Practicing in Cold Winter Climate Creates Unique Challenges For 2017-2018 Wolverine Winter Guard


Photo by Jeff Vennitti

Freshman Tenley Reck keeps her focus at the Woodgrove vs Broad Run Football Game on September 8, 2017

Written by Casey Abashian and Ryan Keebaugh

After a successful Woodgrove Fall Color Guard season, the winter version of the team is looking to improve on the fall’s output, while continuing the bond of unity that many of the members of the Fall Guard enjoyed throughout the season.
The Winter Guard is judged similarly to Fall Guard, with competing teams being judged on their equipment, movement, visual design, technique, as well as how well the team being judged portrayed the theme that they received at the beginning of the season, all out of a score of 100.

One aspect that is drastically different between Fall Guard and Winter Guard is the difference in setting. Fall Guard Competitions take place in the sometimes-rugged fall weather that allows for wind and rain to affect the Guard’s performances, while the winter season takes place in heated, weather-free gyms, where the weather cannot distract or affect the performances of the teams. “My favorite thing about Winter Guard that is not present in Fall Guard is that it is inside, so the wind and temperature cannot affect us,” says sophomore Wolverine Fall and former Winter Guard member Hayley Shrout.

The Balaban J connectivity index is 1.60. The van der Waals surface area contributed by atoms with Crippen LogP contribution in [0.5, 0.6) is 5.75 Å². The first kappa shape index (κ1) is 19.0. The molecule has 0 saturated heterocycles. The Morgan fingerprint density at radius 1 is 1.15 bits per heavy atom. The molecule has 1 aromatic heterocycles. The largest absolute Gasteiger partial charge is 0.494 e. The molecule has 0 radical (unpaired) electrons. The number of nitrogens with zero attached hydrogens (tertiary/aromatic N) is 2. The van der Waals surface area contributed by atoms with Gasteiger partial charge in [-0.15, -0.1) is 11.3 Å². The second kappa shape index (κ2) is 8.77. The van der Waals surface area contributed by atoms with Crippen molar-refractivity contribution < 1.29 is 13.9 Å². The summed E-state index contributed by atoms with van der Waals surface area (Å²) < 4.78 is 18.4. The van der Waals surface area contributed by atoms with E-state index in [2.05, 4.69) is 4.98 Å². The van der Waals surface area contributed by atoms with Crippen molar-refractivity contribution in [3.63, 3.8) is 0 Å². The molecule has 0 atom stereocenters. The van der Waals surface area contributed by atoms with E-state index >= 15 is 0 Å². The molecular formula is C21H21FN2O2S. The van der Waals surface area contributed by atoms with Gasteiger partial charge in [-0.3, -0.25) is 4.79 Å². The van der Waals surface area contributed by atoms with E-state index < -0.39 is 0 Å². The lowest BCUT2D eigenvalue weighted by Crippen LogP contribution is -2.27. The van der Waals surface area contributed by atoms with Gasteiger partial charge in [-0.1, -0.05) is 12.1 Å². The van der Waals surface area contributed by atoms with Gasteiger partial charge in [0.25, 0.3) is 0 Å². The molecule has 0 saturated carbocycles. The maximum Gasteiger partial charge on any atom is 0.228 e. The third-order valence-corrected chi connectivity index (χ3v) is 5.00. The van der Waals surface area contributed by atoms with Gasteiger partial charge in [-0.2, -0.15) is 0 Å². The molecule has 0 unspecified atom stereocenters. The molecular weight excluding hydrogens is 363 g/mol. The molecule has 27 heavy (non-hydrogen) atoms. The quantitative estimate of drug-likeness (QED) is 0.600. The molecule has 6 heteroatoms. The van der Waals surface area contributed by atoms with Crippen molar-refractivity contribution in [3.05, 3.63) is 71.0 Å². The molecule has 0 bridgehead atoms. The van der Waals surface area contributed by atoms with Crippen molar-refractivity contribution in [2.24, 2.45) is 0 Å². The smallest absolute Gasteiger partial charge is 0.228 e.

While the winter season has its own advantages like indoor facilities, it also has some disadvantages when being comparing to Fall Guard. The start of the winter season brings Daylight Savings Time and an earlier sunset, creating less daylight for the Guard to practice their performances outside after school hours. To create and gain as much time as possible, the Wolverine Winter Guard Team has had to resort to using the Mountain View Elementary School gymnasium, with the high school’s facilities being used by other winter sports like wrestling, basketball, and the winter drumline. This change in buildings, while seeming minor, is Sophomore Fall and Winter Guard member Grace Leitner’s least favorite aspect of the winter season. “My least favorite thing from Winter Guard is practicing at Mountain View Elementary because there is no gym space at Woodgrove. In the fall, we practice outside at Woodgrove.”

Throughout the continued competition of an entire four-month season, Leitner hopes that her favorite part of Guard overall, the people, stay together. “My favorite aspect of guard is the people. I have so many close friends who really make me happy and is the group of people you would want to spend all of your time with,” says Leitner.